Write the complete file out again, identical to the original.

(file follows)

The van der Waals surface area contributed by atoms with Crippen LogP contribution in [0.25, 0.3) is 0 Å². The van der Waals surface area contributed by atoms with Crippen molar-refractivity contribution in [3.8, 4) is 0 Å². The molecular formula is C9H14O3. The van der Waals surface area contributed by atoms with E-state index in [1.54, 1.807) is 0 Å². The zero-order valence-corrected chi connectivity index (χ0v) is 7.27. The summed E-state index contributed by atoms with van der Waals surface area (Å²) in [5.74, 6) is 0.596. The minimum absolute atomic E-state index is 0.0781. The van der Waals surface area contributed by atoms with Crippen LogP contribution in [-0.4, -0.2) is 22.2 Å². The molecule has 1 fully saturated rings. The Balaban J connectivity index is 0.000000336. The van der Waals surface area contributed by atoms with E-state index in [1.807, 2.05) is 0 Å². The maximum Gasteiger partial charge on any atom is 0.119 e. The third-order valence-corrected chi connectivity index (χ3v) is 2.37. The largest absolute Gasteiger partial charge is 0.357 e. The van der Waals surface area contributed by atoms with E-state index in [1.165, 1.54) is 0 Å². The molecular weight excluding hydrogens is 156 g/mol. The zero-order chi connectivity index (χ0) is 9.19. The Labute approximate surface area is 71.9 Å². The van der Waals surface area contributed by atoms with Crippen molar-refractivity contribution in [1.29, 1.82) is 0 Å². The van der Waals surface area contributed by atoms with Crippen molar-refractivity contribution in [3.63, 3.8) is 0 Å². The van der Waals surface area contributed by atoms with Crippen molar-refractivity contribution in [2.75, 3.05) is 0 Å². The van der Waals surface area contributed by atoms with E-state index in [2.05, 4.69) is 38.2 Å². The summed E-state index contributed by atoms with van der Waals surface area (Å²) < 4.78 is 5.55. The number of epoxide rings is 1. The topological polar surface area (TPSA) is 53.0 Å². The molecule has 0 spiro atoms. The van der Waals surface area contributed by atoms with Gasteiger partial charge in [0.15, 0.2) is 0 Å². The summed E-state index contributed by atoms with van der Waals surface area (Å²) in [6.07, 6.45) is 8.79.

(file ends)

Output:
The van der Waals surface area contributed by atoms with Crippen LogP contribution in [0.25, 0.3) is 0 Å². The van der Waals surface area contributed by atoms with Crippen molar-refractivity contribution in [3.8, 4) is 0 Å². The molecular formula is C9H14O3. The van der Waals surface area contributed by atoms with E-state index in [1.54, 1.807) is 0 Å². The zero-order valence-corrected chi connectivity index (χ0v) is 7.27. The summed E-state index contributed by atoms with van der Waals surface area (Å²) in [5.74, 6) is 0.596. The minimum absolute atomic E-state index is 0.0781. The van der Waals surface area contributed by atoms with Crippen LogP contribution in [-0.4, -0.2) is 22.2 Å². The molecule has 1 fully saturated rings. The Balaban J connectivity index is 0.000000336. The van der Waals surface area contributed by atoms with E-state index in [1.807, 2.05) is 0 Å². The maximum Gasteiger partial charge on any atom is 0.119 e. The third-order valence-corrected chi connectivity index (χ3v) is 2.37. The largest absolute Gasteiger partial charge is 0.357 e. The van der Waals surface area contributed by atoms with E-state index in [1.165, 1.54) is 0 Å². The molecular weight excluding hydrogens is 156 g/mol. The zero-order chi connectivity index (χ0) is 9.19. The Labute approximate surface area is 71.9 Å². The van der Waals surface area contributed by atoms with Crippen molar-refractivity contribution in [1.29, 1.82) is 0 Å². The van der Waals surface area contributed by atoms with Crippen molar-refractivity contribution in [3.63, 3.8) is 0 Å². The van der Waals surface area contributed by atoms with Crippen molar-refractivity contribution in [2.75, 3.05) is 0 Å². The van der Waals surface area contributed by atoms with E-state index in [2.05, 4.69) is 38.2 Å². The summed E-state index contributed by atoms with van der Waals surface area (Å²) < 4.78 is 5.55. The number of epoxide rings is 1. The topological polar surface area (TPSA) is 53.0 Å². The molecule has 0 spiro atoms. The van der Waals surface area contributed by atoms with Gasteiger partial charge in [0.15, 0.2) is 0 Å². The summed E-state index contributed by atoms with van der Waals surface area (Å²) in [6.07, 6.45) is 8.79.